For someone who cooks, eats, reads and writes about food everyday (and travels halfway around the world to learn about it), I am so often humbled by how much I have still to grasp. Especially so, when the answers are growing quietly wild in my back garden. This particular lesson came courtesy of forager/great cook/country dweller/all-round amazing woman/mother of three, Liz.
Liz has an encyclopaedic knowledge of wild botanics, a resourceful approach to cooking and a calmly infectious excitement for the natural world. You hardly need to meet Liz to realise this. Her kitchen is a ramshackle cluster of all of these elements combined. Shelves of well-used cookbooks support stacks of pickles and preserves, dried herbs and foraged seeds, and bottles of herb-infused oils and syrups.
She brings out nettle and Seville orange marmalade (the nettle balances out the citrus bitterness!), hawbury ketchup (made from hawthorn berries), honeysuckle syrups, pickled damsons, marigold oil, hogweed spice blends and rose dukkah. Dehydrated onions – the previously strained remains of her elderberry and cyder vinegar sauce – impart delicious flavour to stews and curries. Nothing goes to waste.
Liz is the one-woman team behind Forage Fine Foods, and I’ve come to her house to cook, eat, forage, chat and learn. We take a trip out to her garden. The fine spring weather has quickly turned to hailstones, so we make it short. This is what a 5-minute rummage will give you…!
There’s citrusy sorrel and fiery lady smock, mushroom-flavoured plantain and mustardy jack-by-the-hedge. There’s bitter dandelion and sweet-stemmed dock leaves, nettles, hogweed and ground elder, which tastes somewhere between parsley and celery. Why don’t we all do this? It’s all there, outside. Never mind if we don’t have a garden. There are parks and hedgerows, waiting to be picked!
Back in the kitchen, we find a recipe for a Persian bedouin-style stew of spiced lentils, spinach and coriander. We miss out the required greens, and use our wild herbs. I feel suddenly ridiculous at how limited I’ve been. As though I’ve been ignorantly clinging to parsley and mint, dill and coriander and basil (all great in their own right!) as if they’re the only herby greens worth using. I’ve been missing out on all these other flavours. Flavours that my tastebuds had forgotten about! As I said, Liz’s excitement is infectious.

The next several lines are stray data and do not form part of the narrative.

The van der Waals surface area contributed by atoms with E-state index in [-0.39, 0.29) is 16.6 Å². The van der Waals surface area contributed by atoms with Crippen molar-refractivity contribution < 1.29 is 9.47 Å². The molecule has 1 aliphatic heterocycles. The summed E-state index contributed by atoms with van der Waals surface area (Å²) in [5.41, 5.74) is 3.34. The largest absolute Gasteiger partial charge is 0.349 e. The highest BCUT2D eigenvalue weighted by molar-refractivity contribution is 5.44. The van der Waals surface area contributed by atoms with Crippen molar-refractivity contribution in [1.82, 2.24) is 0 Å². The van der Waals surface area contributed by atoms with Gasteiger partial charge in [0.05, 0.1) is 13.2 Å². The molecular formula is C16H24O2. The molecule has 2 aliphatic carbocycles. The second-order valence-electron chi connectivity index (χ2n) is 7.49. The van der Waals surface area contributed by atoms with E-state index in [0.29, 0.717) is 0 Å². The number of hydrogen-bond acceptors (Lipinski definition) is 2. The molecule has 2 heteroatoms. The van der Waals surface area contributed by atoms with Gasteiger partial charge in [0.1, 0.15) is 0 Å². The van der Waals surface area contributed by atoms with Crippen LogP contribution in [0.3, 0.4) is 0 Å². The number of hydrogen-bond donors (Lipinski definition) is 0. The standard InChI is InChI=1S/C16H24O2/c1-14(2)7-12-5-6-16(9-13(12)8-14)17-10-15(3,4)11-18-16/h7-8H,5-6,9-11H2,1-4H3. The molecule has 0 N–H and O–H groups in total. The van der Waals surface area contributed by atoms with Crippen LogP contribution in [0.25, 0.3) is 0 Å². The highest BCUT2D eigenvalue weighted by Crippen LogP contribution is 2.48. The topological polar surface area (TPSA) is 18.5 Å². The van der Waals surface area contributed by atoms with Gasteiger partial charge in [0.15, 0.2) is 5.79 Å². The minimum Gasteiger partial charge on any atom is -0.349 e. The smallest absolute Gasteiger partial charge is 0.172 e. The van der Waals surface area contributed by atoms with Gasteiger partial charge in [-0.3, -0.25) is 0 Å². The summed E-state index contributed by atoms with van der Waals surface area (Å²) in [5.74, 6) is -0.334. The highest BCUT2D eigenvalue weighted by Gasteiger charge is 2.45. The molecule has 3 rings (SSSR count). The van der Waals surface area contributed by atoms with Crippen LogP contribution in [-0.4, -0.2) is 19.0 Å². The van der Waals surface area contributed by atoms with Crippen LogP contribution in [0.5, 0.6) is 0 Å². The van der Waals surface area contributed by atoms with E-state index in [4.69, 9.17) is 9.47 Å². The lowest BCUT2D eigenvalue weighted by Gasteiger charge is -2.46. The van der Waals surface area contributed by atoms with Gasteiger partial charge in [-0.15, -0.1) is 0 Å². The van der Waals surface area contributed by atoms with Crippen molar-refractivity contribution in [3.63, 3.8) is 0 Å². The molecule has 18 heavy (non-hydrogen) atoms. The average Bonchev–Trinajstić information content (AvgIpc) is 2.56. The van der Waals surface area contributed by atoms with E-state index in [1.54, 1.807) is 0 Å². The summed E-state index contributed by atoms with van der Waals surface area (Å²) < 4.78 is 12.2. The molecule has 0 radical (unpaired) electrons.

Nigella seeds (also foraged) are crushed, onions are finely sliced and both are cooked slowly until softened. Lentils are folded in and warmed through, while we roughly chop the wild greens. Into the mix, goes hogweed, wild garlic, ground elder, dandelion leaves and cleaver. Lemon zest, a little stock, a splash of water and wilt. The smells are pretty sensational by this point.
We’ve reserved some nettles, which Liz wilts down in a separate pan with a splash of water. Nettles are best picked now, in early spring, while they’re still young and delicate. We stir the nettles in with the other greens, because it’s the liquid we want. It’s black and not altogether pleasant in smell, but squeeze in lemon juice, and the liquid turns to a yellow-pink. Add sugar and top up with fizzy water, and it’s seriously delicious. Welsh women used to do this, and call it nettle pop!
More hogweed and wild garlic is chopped and added to a pan with a big knob of butter. Both melt down really nicely, which make them perfect here. Liz adds lemon juice and pickled wild garlic flowers for extra sweetness.
Season the lentils to taste, adding salt, pepper and lemon juice. Scoop into bowls, top with the hogweed garlic butter, and serve with cavolo nero flowers if you have any. A thrifty, tastebud-awakening lunch…
Serve with flatbreads, topped with olive oil and za’atar to mop up the juices. Liz has her own British za’atar made with bergamot, wild marjoram and foraged sumac (deliciously floral!). But more than anything, it’s the incredible mix of greens, combining mustard and citrus, bitter and sweet that really has me going. A whole load of flavours that I’m still trying to unpick. And what’s more, all of these greens are readily available FOR FREE outside our kitchens. It’s time we get out there, I think.
Bedouin stew with wild greens
Serves 2 to 3
1 pinch of nigella seeds
1 large onion
200g wild greens, such as wild garlic, hogweed, ground elder,
dandelion, dock, cleaver and nettle
½ a stock cube
for the wild garlic butter
1 big knob of unsalted butter
2 large handfuls of wild garlic and hogweed
Crush the nigella seeds, then heat in a splash of oil over a medium heat. Peel, finely slice and stir in the onion, then cook until softened. Stir in the lentils and warm through. Wash the wild greens thoroughly, then roughly chop and add to the pan with a few good gratings of lemon zest and the stock cube. Add a splash of water and allow to wilt down, stirring occasionally.
Meanwhile, make the wild garlic butter. Melt the butter in a small pan. Finely chop and add the wild garlic and hogweed, and cook until it all melts down into a deliciously fragrant mixture. Add a squeeze of lemon juice and season to taste.
Season the lentils to taste, adding squeezes of lemon juice until you’re happy. Spoon into bowls, top with the wild garlic butter, then serve with crusty bread or flatbreads if you like.
Till the next time…
I urge you to look up Liz’s website, Forage Fine Foods. She offers foraging workshops and sells incredible spice blends, sauces, syrups and loads more.
Get out into the wild, and pick cleaver; that sticky spindly green that grows everywhere in winter and spring. Infuse in hot water for an energising tea.
And forage, forage, forage!